24. The prosthesis replacement kit of claim 23, wherein the elliptical edge has a major axis and wherein the major axis is oriented in a superior-inferior orientation.
25. The prosthesis replacement kit of claim 20, wherein the surface of the glenoid for positioning against the first face of the humeral head is a complimentary surface.
26. The prosthesis replacement kit of claim 20, wherein the surface of the glenoid for positioning against the first face of the humeral head is a mating surface.
27. A method of replacing a humeral head in a patient, comprising:
attaching a prosthetic humeral head to a humerus of a patient, the prosthetic humeral head including a first face for positioning against a surface of a glenoid, and a second face, wherein the head has an oval shaped circumference wherein a major axis is oriented between a top position and a bottom position;
attaching a prosthetic glenoid surface to a glenoid of a patient;
positioning the prosthetic humeral head and the prosthetic glenoid in an adjacent orientation with respect to each other; and
repairing surrounding tissue to encapsulate the prosthetic humeral head and glenoid.
28. The method of claim 27, wherein the method further includes inserting a stem into a cavity formed in the humerus.
29. The method of claim 28, wherein attaching the prosthetic humeral head to the humerus of the patient includes attachment of the prosthetic humeral head to the stem.
Description
    CROSS-REFERENCE TO RELATED APPLICATIONS
  • [0001]
    This application claims the benefit of U.S. Provisional Application No. 60/673,634, filed Apr. 21, 2005, the entire content of which is incorporated herein by reference.
  • BACKGROUND OF THE INVENTION
  • [0002]
    In the field of medicine, there are many situations that arise where a joint, such as a shoulder, knee, or hip, should be replaced. Each such joint contains an articulating surface that moves with respect to a support surface. For example, in the shoulder joint, one of the articulating surfaces is located on the head of the humerus bone (humerus). The head is often referred to as the humeral head.
  • [0003]
    The other articulating surface is located on the glenoid which forms a socket into which the humeral head is positioned and articulated. Surrounding the glenohumeral (“gleno” meaning of the glenoid and “humeral” meaning of the humerus) joint are a number of tendons and muscles that work together to articulate and stabilize the humerus. These tendons and muscles allow the shoulder to have an extensive range of motion.
  • [0004]
    As with any joint, overuse and age incurs wear and tear sometimes causing problems that can ultimately require a joint replacement. One condition that can result from an aging shoulder is Rotator Cuff Arthropathy (RCA).
  • [0005]
    RCA is an arthritis that develops in the shoulder after atrophy of the rotator cuff muscles allow the humerus to migrate upwards, or superiorly, making contact with the undersurface of another part of the shoulder, the acromion. This can create asymmetrical loading on the articular surface of the glenoid, for example. The displacement can create wear on the surface of the humeral head, the articular surface of the glenoid, and the acromion.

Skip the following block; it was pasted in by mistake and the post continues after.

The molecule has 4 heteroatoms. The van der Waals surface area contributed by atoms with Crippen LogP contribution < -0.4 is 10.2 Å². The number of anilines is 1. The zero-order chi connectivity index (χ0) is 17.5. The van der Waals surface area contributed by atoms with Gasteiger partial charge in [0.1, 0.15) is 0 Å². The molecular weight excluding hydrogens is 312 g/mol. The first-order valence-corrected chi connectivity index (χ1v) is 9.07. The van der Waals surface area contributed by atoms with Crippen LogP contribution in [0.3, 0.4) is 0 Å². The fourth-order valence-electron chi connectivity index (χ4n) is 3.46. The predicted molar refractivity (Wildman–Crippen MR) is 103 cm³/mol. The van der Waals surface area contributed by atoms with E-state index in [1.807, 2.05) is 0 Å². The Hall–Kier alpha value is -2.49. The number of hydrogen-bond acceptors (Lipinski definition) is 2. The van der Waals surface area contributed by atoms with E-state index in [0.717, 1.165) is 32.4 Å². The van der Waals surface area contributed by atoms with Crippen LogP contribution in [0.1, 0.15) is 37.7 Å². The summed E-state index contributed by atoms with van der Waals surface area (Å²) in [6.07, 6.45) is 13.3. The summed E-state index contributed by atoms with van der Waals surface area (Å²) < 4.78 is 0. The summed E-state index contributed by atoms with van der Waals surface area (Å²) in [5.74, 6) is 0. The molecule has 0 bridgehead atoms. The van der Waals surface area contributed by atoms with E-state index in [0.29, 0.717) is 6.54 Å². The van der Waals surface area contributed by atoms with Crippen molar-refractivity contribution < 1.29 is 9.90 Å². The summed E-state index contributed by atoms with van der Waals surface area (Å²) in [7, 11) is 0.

• [0006]
    As a consequence, some RCA patients experience significant pain and shoulder dysfunction due in part to the superior migration of the head against the undersurface of the acromion. To alleviate pain and restore range of motion, a shoulder replacement, or, “arthroplasty” has historically been a solution to RCA.
  • [0007]
    A traditional total shoulder arthroplasty includes replacement of the humeral head and glenoid. In an arthroplasty procedure, the humeral head is dissected from the humeral stem and a rod with a spherical head is placed on the humeral stem. The damaged glenoid is reamed to a smooth surface to prepare for a polyethylene glenoid component to be cemented to the exposed glenoid.
  • [0008]
    When only the humeral head is replaced, the procedure is typically referred to as a hemiarthroplasty (i.e., “hemi” meaning half and “arthroplasty”). RCA patients typically have improved outcomes when receiving a hemiarthroplasty.
  • [0009]
    The replacement head in a traditional hemiarthroplasty is hemispherical in shape and is designed to articulate on the patient's existing glenoid. The humeral component is offered in various sizes depending on the patient's anatomy.
  • [0010]
    However, in the RCA patient, the traditional humeral head prosthetic can potentially cause problems. A hemiarthroplasty uses an intact rotator cuff which maintains the center of rotation of the humeral head on the glenoid. The RCA patient does not have an intact cuff, thus allowing the humeral head to migrate upwards, or superiorly, losing the necessary center of rotation as previously described.
  • [0011]
    In such instances, the patient can experience discomfort, pain, limited movement of the humerus, among other difficulties. In order to provide a comfortable amount and rate of articulation of the joint in RCA patients, oftentimes, replacement of the humeral head, or a portion thereof, with an oversized humeral head prosthesis can decrease the pain experienced. However, these oversized heads can, in some cases, be too large for the surrounding physiology and can result in painful and un-natural forces on the tendons and muscles surrounding the prosthetic head.